It’s the Game of the Century – welllllllll, maybe not quite. But even though Kentucky lost Tuesday to LSU, Saturday’s showdown with Tennessee remains massive. For the Wildcats, it is another chance to add a huge win to their resume, one to go along victories at Louisville, against North Carolina, and a season sweep of Mississippi State.
A win Saturday would also put Kentucky in line to reach all the goals they laid out before the season: To win the SEC, get a No. 1 seed and have a path to the Final Four through Louisville.
Of course to do that, Kentucky will have do something virtually no one else has been able to do this season: Knock off the Vols. Understand that Tennessee is every bit worthy of their current No. 1 ranking, as they sit at 23-1 overall and 11-0 in the SEC, with their only loss against Kansas, at a time when Kansas was at 100 percent. Since that loss, Tennessee has ripped off 19 straight wins. And what’s been especially impressive is that few were particularly close. The Vols have won their last six by double-figures.
So yeah, this game is huge and it won’t be easy for Kentucky to get the win – but when you’re as good as the Wildcats, it’s not impossible either.
What are the keys to a Kentucky victory? Here are six:
1. Can Ashton Hagans slow down Jordan Bone?
While it’d be easy to say “Kentucky’s No. 1 key is to slow down Grant Williams” that’s kind of approaching the problem the wrong way. You’re basically getting the right answer by asking the wrong question. Because ultimately you know what leads to so much of Williams success: Having a point guard who gets him the ball in a perfect position to score.
That point guard is Jordan Bone. And to his credit, Bone has quietly emerged into the most consistent point guard in the SEC. He is also the engine that drives the Vols’ bus, as the guy who plays the most minutes of anyone on the Vols roster (yes, more than Williams or Admiral Schofield) and has a sparkling 3.5-1 assist to turnover ratio. There is nothing more valuable in college basketball than a smart, veteran point guard who knows his role and does his job. And that is Bone for the Vols.
That’s also what makes Hagans’ play so important on Saturday.
It’s no secret that Hagans is one of the 2-3 best on-ball defenders in college basketball (if not the best) and Kentucky’s best hope of winning is to cut off the head of the snake – in other words, cut off Tennessee’s offense before they can get in rhythm. Can Hagans stay out of foul trouble and stay in Bone’s grill? Can he make it tough for Bone to get Tennessee into its offensive sets?
The best chance to beat Tennessee is to take them out of their rhythm and comfort zone. And Hagans is more than good enough to do that.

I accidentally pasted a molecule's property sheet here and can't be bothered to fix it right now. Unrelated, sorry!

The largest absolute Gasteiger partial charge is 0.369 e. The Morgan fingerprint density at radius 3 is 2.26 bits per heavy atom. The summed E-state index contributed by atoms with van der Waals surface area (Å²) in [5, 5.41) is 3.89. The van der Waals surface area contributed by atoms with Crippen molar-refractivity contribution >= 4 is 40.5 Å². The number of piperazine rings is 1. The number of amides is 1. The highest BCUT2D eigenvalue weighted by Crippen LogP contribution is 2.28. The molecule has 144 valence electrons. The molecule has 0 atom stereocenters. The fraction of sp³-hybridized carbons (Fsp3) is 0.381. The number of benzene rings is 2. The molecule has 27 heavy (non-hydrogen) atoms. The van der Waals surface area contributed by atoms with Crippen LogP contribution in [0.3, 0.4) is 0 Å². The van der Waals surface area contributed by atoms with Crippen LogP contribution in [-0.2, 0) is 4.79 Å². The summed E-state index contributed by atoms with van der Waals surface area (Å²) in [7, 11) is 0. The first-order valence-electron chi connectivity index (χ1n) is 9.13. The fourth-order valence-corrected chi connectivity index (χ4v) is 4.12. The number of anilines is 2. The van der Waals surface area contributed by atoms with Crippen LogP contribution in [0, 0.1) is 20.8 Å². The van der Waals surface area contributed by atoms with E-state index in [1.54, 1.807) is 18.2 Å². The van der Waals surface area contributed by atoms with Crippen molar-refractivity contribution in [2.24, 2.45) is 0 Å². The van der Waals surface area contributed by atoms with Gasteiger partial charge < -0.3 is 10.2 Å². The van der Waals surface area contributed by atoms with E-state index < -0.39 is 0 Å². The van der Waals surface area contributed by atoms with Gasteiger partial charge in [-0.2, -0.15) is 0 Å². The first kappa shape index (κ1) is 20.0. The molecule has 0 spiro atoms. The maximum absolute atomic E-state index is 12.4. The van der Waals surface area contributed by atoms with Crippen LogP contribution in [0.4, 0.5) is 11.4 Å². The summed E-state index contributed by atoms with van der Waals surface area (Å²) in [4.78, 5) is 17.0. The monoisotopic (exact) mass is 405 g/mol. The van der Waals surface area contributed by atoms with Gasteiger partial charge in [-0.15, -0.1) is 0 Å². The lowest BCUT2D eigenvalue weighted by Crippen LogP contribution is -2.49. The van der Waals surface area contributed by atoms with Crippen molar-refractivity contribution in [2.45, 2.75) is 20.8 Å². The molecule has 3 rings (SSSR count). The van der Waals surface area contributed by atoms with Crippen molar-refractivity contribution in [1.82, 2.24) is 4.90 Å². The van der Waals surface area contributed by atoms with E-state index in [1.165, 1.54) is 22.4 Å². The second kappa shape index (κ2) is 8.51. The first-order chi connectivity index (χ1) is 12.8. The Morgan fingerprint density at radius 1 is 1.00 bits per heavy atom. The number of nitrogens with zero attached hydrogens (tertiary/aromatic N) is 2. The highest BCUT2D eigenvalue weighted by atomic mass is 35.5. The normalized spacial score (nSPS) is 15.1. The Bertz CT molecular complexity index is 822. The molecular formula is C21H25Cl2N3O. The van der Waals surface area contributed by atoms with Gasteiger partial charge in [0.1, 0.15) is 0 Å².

2. Kentucky needs to limit Tennessee’s three-point shooting
Again, because so much of the focus is on Williams and Schofield, what gets lost with Tennessee is that at most times they have five guys on the floor that can beat you at any given moment. It isn’t just the Vols two All-Americans, but also Bone, Jordan Bowden and Lamonte Turner who can get 20 if you don’t defend them.
And that’s especially true from beyond the three-point line. On the season, the Vols are shooting nearly 37 percent as a team with Schofield (40 percent), Bowden (39.5 percent) and Turner (37.5 percent) all hitting an insane number of threes.
That’s the bad news for Kentucky, but the good news is this: While three-point defense was once of this team’s biggest weaknesses it has now become a relative strength. The overall numbers don’t totally back it up (again, because Kentucky was so bad in the category to start the season) but the recent numbers do. In the Wildcats last four games, three of their opponents have shot below 30 percent from the three-point line. Even Tuesday’s loss to LSU wasn’t so much to do with the Tigers getting hot from the three-point line as other factors – LSU finished just 6 of 21 from behind the arc.
More than anything on the defensive end, limiting the three-point shot for Tennessee is key.
3. Get deep into Tennessee’s bench
Fun story. Late last summer I had Nevada coach Eric Musselman on the Aaron Torres Sports Podcast (by the way, if you haven’t been listening, this week’s guest is ESPN’s Sean Farnham – and he was awesome. Download here) and one of the topics we discussed was his team’s depth entering this season. I asked him if it was nice to have all those extra pieces and he told me something surprising. “No,” he said. “I’d rather have a shorter bench where everyone knows their role.”
Well, if there is one team that follows the “a short bench where everyone who knows their role is ideal” edict to a tee, it’s Tennessee. The Vols have six players who play 25 minutes or more this season, and basically take up big chunks of minutes. Two other players (Yves Pons and John Fulkerson) average between 10 and 12 minutes a piece. After that, basically no one sees the floor.